But how was I going to be able to see…and acknowledge the unseen supporters of this important work in a place that I don’t work on a day-to-day basis? At the suggestion of the VP, I spoke with Melina Africa, Production and Administrative Support Manager at IIL Worldwide Distribution there. “Who are the unseen supporters of Grateful Leadership?” I asked. I now wanted to acknowledge each and every one of them, even though I hadn’t really thought about them (shame on me) a lot previously. Here’s what Melina had to say:

“I think I am a Grateful Leader,” she said a bit tentatively at first. “I know absolutely I couldn’t get the major projects we do at a moment’s notice for IIL companies and customers around the world, without our whole team. Just this week we got an order for IIL Printing on Friday afternoon that had to be completed and shipped and delivered by Monday morning, and everyone worked until the job got done. I know they would do anything for this company!” I started getting a guilt attack, but encouraged her to say more. “If even one of them were gone, I would be dead in the water. The team starts answering my emails and fielding phone calls when they know I can’t come up for air. The administrative group drops everything to come help out on IIL Printing jobs whenever needed. The virtual team was here all weekend to help support a pilot for a new client. The sales team tirelessly makes phone calls and helps our customers with their educational needs. The FedEx driver, Eddy, waits as long as he possibly can for our packages so that we don’t have to drive them hours away to St. Louis. They are all just amazing people, and almost no one ever sees or knows of their existence.”

I was shocked by my own lack of appreciation of all of these tireless, committed, loyal and happy workers. So I decided to express it tangibly, and sent a whole bunch of chocolate covered strawberries, which, I am told, were gobbled up in about 60 seconds! I included a heartfelt note that expressed my gratitude and appreciation to the IIL Monett team for all their hard work that goes essentially unnoticed.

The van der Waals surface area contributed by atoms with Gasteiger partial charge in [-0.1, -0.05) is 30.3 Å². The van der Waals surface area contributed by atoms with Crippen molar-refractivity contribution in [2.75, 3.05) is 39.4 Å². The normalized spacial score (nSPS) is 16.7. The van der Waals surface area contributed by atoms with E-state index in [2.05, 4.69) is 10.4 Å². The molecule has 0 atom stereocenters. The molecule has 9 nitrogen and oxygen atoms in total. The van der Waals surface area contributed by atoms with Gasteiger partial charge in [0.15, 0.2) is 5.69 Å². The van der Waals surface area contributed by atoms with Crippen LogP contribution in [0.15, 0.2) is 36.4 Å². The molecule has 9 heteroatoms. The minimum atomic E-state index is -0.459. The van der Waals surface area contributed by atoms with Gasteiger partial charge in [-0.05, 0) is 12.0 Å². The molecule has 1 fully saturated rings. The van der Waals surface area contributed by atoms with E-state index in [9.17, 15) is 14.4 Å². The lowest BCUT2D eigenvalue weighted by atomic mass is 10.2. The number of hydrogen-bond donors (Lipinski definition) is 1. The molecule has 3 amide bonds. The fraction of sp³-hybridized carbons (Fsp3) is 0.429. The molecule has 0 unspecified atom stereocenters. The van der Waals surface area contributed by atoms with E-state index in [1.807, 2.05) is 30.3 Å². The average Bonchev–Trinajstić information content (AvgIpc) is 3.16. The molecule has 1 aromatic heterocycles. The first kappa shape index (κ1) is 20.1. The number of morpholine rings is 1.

So here are some of the wonderful people who work night and day to support all of us who benefit from IIL’s transformational Grateful Leadership initiative, and all the other wonderful courses and products that IIL offers.


Join me, please, in thanking and appreciating and expressing our gratitude to all of these wonderful people.  And learn from my mistakes and do seek the unseen in your organization, family or community…and acknowledge them for what they contribute to your life and work!


Judith W. Umlas is Sr. Vice President and trainer at International Institute for Learning, Inc. She is the author of the ground-breaking book, The Power of Acknowledgment  and two other books which have been credited with changing workplaces and lives.

Judith delivers inspiring, motivational and transformational keynote addresses, course and webinars on Grateful Leadership and The Power of Acknowledgment all over the world. Grateful Leadership and The Power of Acknowledgment are Judith’s passion, mission and her purpose!

Want to Be a Better Project Leader? Start Asking for Feedback

Executive Vice President – Enterprise Solutions, IIL

You probably haven’t heard of Barbara Mistick, but she did what I should have done many years ago. She asked everyone who worked for her – and with her – for feedback on her leadership skills.

After all, do you know a better way to get feedback than to ask people?